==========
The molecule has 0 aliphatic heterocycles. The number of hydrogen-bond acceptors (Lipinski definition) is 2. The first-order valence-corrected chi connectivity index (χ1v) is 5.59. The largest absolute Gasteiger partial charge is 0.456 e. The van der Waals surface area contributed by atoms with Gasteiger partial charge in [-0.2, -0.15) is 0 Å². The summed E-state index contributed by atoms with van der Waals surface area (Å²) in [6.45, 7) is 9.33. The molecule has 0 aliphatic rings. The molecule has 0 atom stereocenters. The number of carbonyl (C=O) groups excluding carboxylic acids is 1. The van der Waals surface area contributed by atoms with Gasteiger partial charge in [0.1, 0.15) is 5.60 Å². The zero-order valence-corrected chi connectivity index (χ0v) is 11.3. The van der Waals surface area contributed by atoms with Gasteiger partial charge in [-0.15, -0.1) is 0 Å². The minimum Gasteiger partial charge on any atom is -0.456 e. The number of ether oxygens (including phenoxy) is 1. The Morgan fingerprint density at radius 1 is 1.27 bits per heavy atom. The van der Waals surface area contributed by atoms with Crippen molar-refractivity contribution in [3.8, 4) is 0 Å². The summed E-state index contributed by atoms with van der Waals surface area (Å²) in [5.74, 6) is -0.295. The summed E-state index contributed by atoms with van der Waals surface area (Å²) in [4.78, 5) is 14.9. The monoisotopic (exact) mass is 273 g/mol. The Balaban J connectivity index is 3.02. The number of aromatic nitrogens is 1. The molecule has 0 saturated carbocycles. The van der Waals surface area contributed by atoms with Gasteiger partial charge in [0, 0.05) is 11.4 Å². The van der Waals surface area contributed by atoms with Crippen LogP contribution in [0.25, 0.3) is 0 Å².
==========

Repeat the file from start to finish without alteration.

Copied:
The molecule has 0 aliphatic heterocycles. The number of hydrogen-bond acceptors (Lipinski definition) is 2. The first-order valence-corrected chi connectivity index (χ1v) is 5.59. The largest absolute Gasteiger partial charge is 0.456 e. The van der Waals surface area contributed by atoms with Gasteiger partial charge in [-0.2, -0.15) is 0 Å². The summed E-state index contributed by atoms with van der Waals surface area (Å²) in [6.45, 7) is 9.33. The molecule has 0 aliphatic rings. The molecule has 0 atom stereocenters. The number of carbonyl (C=O) groups excluding carboxylic acids is 1. The van der Waals surface area contributed by atoms with Gasteiger partial charge in [0.1, 0.15) is 5.60 Å². The zero-order valence-corrected chi connectivity index (χ0v) is 11.3. The van der Waals surface area contributed by atoms with Gasteiger partial charge in [-0.15, -0.1) is 0 Å². The minimum Gasteiger partial charge on any atom is -0.456 e. The number of ether oxygens (including phenoxy) is 1. The Morgan fingerprint density at radius 1 is 1.27 bits per heavy atom. The van der Waals surface area contributed by atoms with Crippen molar-refractivity contribution in [3.8, 4) is 0 Å². The summed E-state index contributed by atoms with van der Waals surface area (Å²) in [5.74, 6) is -0.295. The summed E-state index contributed by atoms with van der Waals surface area (Å²) in [4.78, 5) is 14.9. The monoisotopic (exact) mass is 273 g/mol. The Balaban J connectivity index is 3.02. The number of aromatic nitrogens is 1. The molecule has 0 saturated carbocycles. The van der Waals surface area contributed by atoms with Gasteiger partial charge in [0, 0.05) is 11.4 Å². The van der Waals surface area contributed by atoms with Crippen LogP contribution in [0.25, 0.3) is 0 Å².